Prime-time TV ad spending up 3% amid digital hiccups
- Prime-time ad spending for broadcast television is estimated to be up 3% from last year to $9.2 billion, according to a Jefferies & Co report cited in The Wall Street Journal. Another firm, Pivotal Research Group, projects a 4% lift during the "upfront," the time of year when advertisers commit to buying the bulk of ad inventory for the coming TV season.
- The upfront was more successful than some analysts expected, potentially due to concerns over issues in digital advertising like fraud, viewability and brand safety, the Journal said.
- Jeffries & Co. had previously predicted spending to be down this year, but networks like NBC and ABC drove major volume gains after spotting strong consumer demand for morning news and late-night TV, according to Variety.
Analysts have long predicted the digital eclipse of traditional TV in total ad spending, a forecast spurred in large part thanks to a surge in mobile's popularity. However, results from this year's upfront negotiations signal that TV remains an important part of brands' advertising strategies, especially as digital faces a wave of criticism for being overly-complicated, non-transparent and sometimes not successful in delivering on some key marketing metrics like viewability, with major marketers like P&G recommitting to TV.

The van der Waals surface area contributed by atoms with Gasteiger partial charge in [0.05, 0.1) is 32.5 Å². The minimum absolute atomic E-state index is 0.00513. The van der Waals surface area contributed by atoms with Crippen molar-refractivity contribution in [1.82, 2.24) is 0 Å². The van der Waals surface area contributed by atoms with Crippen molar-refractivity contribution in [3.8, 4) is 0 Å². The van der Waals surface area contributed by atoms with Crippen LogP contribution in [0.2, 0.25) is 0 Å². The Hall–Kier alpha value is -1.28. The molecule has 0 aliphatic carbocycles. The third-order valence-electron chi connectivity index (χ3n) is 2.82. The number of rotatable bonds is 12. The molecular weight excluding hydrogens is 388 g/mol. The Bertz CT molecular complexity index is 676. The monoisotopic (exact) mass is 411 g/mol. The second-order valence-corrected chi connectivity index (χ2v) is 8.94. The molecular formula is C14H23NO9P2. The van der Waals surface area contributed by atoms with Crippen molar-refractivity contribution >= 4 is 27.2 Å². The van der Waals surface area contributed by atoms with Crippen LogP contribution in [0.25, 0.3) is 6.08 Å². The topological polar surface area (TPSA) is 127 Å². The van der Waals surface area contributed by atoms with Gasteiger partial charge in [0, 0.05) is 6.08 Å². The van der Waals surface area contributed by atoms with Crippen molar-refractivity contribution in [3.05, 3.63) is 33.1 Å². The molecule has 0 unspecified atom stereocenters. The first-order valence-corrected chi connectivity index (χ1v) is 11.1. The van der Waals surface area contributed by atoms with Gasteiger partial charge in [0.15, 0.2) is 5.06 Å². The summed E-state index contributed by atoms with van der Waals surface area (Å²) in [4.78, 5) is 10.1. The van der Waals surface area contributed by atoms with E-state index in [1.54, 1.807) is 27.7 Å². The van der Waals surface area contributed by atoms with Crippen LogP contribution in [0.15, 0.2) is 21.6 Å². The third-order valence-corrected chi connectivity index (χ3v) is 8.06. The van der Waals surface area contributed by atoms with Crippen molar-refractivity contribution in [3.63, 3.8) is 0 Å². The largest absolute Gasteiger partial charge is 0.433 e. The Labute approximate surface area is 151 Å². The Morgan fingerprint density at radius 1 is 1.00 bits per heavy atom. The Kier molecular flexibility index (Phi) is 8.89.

Marketers should keep in mind that robust upfront negotiations do not guarantee longer-term financial gains, per the Journal, as advertisers have the ability to cancel throughout the year. This could likely signal, however, that traditional TV is still a strong channel to reach a wide network of consumers, despite cord-cutting and the steady shift toward online streaming. Advertising in that space continues to grow, reaching $71.6 billion in the U.S. last year, according to eMarketer. 2016 was the first year that digital ad spend outpaced that of TV.
A major challenge for TV overall is declining ratings, which have dropped 33% over the last four years, even as ad prices have gone up 20% over the same time frame, per ad-buying agency Magna. Cord-cutting impacts the potential audience size, especially among valued younger demographics, and viewers have an increasing number of viewing options online from streaming services like Netflix and Hulu, cable alternatives like Google's new YouTube TV and Hulu's new live TV service. Even social media platforms are getting into the TV and TV-like content space, adding to an already-crowded market of video content platforms.
- The Wall Street Journal Broadcast TV enjoys 'upfront' lift, but long-term gains uncertain
- Marketing Dive Is TV staring down an ad revenue reckoning?
- Marketing Dive Taco Bell shifts digital budget to TV
Follow Natalie Koltun on Twitter